Today's Living – Magazine
How to select a Moisturizer
by Lia Schorr
Misconceptions abound about what a moisturizer can do. They're not the miracle workers many people think they are. They cannot undo damage from neglect or overexposure to the sun, nor erase existing lines and wrinkles. Above all, they can't make you younger-looking.
Formerly associated with Christine Valmy and Georgette Klinger, Lia Schorr now operates her own fashionable skin care center in New York City.
Forty percent of her clients are male, including Paul Newman, Dustin Hoffman and Peter Allen.
A moisturizer doesn't put moisture into the skin. However, it will help seal in hydration, which is responsbile for keeping the skin soft and supple. That's why they work best when applied to a clean, still damp face.
A cream or lotion lubricates the upper layers of the epidermis by softening and plumping up the dry, dead surface cells. By producing a protective layer of oil, a moisturizer helps guard against excessive moisture loss.
The best results will be achieved by applying moisturizer carefully and regularly-in the morning and before bedtime. Be sure to include the neck and eyes. People with very dry or mature skins should select an oil-based emulsion, while those with oily, combination and younger skins require a lighter, water-based one.
Deciding which moisturizer is right for you is confusing when confronted with well-stocked store shelves. Reading labels may not clarify matters, unless you have a basic understanding of what the ingredients are and what purpose they serve. Do natural ingredients actually enhance conditioning cosmetics or have any effect on the job they do?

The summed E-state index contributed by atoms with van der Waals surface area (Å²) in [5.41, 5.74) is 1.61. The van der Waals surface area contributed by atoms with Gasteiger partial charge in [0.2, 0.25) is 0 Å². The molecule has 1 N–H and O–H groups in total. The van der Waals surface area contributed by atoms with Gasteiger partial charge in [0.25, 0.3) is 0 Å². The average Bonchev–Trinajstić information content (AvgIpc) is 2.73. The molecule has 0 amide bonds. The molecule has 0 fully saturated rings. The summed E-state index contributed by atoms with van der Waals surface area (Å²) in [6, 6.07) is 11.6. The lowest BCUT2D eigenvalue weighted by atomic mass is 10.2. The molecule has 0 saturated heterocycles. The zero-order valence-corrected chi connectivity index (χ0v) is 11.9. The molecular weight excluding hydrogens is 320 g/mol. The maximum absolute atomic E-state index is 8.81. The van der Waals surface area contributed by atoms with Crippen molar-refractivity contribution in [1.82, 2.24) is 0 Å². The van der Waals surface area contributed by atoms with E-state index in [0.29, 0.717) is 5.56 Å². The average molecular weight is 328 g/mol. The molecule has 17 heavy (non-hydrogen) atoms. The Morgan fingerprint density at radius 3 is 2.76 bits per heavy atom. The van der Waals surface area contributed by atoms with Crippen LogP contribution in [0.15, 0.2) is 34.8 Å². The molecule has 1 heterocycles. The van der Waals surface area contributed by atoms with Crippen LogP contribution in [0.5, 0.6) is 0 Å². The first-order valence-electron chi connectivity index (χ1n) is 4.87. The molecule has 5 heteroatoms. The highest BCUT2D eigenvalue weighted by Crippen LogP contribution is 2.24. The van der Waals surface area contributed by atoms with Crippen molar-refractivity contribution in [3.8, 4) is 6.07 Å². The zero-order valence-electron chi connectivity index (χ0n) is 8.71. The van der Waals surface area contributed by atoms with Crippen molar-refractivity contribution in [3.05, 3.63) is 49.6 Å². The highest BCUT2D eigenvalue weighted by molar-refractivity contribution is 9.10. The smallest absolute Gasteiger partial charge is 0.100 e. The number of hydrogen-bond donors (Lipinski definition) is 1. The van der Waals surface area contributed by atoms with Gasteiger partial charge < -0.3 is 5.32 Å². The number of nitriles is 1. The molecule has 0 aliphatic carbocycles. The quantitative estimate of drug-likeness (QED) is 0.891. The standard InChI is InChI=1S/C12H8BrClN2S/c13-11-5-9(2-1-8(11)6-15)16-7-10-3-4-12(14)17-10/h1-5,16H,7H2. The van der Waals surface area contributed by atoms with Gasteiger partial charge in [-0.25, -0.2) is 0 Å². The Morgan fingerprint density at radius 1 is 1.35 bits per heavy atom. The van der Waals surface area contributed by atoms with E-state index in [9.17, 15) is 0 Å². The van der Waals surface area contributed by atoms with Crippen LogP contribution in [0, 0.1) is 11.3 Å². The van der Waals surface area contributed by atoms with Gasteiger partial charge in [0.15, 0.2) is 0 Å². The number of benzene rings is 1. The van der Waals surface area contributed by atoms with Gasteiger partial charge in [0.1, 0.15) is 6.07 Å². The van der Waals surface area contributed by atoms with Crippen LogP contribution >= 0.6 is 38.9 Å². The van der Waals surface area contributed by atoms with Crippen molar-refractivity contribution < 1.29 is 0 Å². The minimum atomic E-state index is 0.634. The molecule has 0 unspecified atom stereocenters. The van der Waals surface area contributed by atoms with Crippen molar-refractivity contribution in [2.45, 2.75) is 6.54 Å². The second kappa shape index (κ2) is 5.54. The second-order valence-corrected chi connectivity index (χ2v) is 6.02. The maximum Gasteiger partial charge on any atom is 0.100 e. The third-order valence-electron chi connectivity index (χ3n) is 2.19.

Let's examine the most commonly used natural ingredients found in emollients today to answer these questions. Most health-food emporiums carry these types of products. Afterward, it's up to you to experiment until you're satisfied with the quality of a moisturizer and the appearance of your skin.
Healthy, attractive skin doesn't just happen. You have to take care of it conscientiously. But skin care needn't be complicated. Find a moisturizing product that works well and stick with it. Your health food store has many such products.
Aloe vera is the most widely used natural substance in skin creams and lotions. The gel from the spiny gray-green leaves of the aloe vera plant has been used to treat sunburn, skin irritations, psoriasis and insect bites since the time of the Pharaohs. Today, the variety used in cosmetics is largely cultivated in Florida and southwest Texas.
Skin-care experts are divided over the reputed benefits of aloe vera, but concur that it does bear substantial healing properties. For this reason, an aloe vera cream or lotion works well in soothing and healing dry, chapped skin as well